Shauna Friedman is a senior associate in the firm's Litigation/Controversy Department, and a member of the Business Trial Group. She joined the firm in 2006.
Ms. Friedman has a general litigation practice with a focus on complex commercial litigation and securities litigation. She has represented major investment banks, financial institutions, and large corporations in state and federal court litigations. She aided in the pro bono representation of a client before the United States Supreme Court in Gonzales v. Duenas-Alvarez, a case involving immigration law and criminal law.
Pro bono representation of Dewey R. Bozella, resulting in Mr. Bozella’s release after serving 26 years in New York state prison for a 1977 murder in Poughkeepsie, New York, a crime for which he was wrongfully convicted. Ms. Friedman took a leading role in the firm’s two-year investigation that uncovered four pieces of exculpatory evidence, all more than 30 years old, that was never disclosed by the prosecution. On October 14, 2009, state Supreme Court Justice James T. Rooney ruled that Mr. Bozella was wrongfully convicted due to the Dutchess County District Attorney’s violation of Mr. Bozella’s constitutional rights. People v. Bozella, 2009 WL 3364575 (N.Y. Co. Ct. Oct. 14, 2009); NYLJ, Oct. 22, 2009, at 1. On October 28, 2009, Mr. Bozella was released from state custody. New York Times, Oct. 29, 2009, at A-21.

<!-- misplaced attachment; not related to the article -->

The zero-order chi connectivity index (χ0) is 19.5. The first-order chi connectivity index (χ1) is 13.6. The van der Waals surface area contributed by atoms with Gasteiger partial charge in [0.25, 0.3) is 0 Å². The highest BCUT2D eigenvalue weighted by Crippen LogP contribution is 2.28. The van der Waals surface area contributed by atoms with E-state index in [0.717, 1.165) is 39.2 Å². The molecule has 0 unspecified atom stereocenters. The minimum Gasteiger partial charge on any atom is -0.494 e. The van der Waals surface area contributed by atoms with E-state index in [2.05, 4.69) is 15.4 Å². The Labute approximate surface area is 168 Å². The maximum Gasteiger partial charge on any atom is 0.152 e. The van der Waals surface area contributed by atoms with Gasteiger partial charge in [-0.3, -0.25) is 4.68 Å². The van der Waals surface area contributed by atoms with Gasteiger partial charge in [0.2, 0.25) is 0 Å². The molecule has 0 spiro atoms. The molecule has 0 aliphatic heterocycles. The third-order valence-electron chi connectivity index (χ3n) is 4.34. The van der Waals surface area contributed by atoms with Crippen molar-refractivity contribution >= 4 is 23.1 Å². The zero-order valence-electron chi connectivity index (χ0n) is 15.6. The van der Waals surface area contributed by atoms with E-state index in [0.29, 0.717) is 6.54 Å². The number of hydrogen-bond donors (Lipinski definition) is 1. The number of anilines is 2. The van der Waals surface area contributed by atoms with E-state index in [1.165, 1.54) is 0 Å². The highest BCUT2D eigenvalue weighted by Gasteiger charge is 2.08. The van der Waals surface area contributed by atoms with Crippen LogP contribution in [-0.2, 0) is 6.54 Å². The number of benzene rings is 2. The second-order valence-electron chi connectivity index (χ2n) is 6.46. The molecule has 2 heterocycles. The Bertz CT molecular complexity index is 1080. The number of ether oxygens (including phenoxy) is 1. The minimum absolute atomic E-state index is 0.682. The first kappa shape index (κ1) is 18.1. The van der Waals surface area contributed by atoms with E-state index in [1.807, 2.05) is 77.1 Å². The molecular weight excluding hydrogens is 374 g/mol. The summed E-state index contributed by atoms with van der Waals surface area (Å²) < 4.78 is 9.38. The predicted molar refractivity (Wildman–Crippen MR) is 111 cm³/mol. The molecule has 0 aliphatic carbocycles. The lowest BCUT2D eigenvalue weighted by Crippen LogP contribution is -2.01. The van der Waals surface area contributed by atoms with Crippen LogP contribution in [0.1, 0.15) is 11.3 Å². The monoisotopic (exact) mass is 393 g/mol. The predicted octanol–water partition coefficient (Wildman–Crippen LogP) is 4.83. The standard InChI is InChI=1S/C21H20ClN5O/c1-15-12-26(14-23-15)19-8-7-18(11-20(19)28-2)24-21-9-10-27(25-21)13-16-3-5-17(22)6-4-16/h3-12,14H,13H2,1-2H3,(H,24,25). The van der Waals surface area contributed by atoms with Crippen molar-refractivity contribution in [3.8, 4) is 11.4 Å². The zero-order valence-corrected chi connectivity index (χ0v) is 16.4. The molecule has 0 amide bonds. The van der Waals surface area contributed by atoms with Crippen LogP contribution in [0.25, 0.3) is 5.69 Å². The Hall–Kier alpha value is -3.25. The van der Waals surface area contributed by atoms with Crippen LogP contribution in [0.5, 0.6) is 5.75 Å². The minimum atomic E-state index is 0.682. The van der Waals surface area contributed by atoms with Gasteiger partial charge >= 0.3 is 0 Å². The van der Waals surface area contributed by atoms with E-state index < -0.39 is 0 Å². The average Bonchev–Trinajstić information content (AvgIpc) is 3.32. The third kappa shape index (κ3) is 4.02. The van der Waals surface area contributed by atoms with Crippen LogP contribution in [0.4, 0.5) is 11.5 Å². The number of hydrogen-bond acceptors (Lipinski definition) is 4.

Pro bono representation of Eunice Fulton in a successful appeal to the Second Circuit Court of Appeals. On December 23, 2009, the Second Circuit Court of Appeals found that Ms. Fulton had standing to sue under the Americans with Disabilities Act and the Rehabilitation Act on the grounds that New York’s Department of Correctional Services denied her “reasonable accommodations” to visit her incarcerated husband.
Honors and Awards
Recipient of the New York State Association of Criminal Defense Lawyers’ 2010 Gideon Champion of Justice Award for the pro bono representation of Dewey Bozella, which resulted in Mr. Bozella’s release after serving 26 years in prison for a murder for which he was wrongfully convicted.
In 2010, Ms. Friedman was selected for WilmerHale’s Pickering Fellowship, which was established in honor of John H. Pickering. She will spend six months practicing at the Urban Justice Center in New York.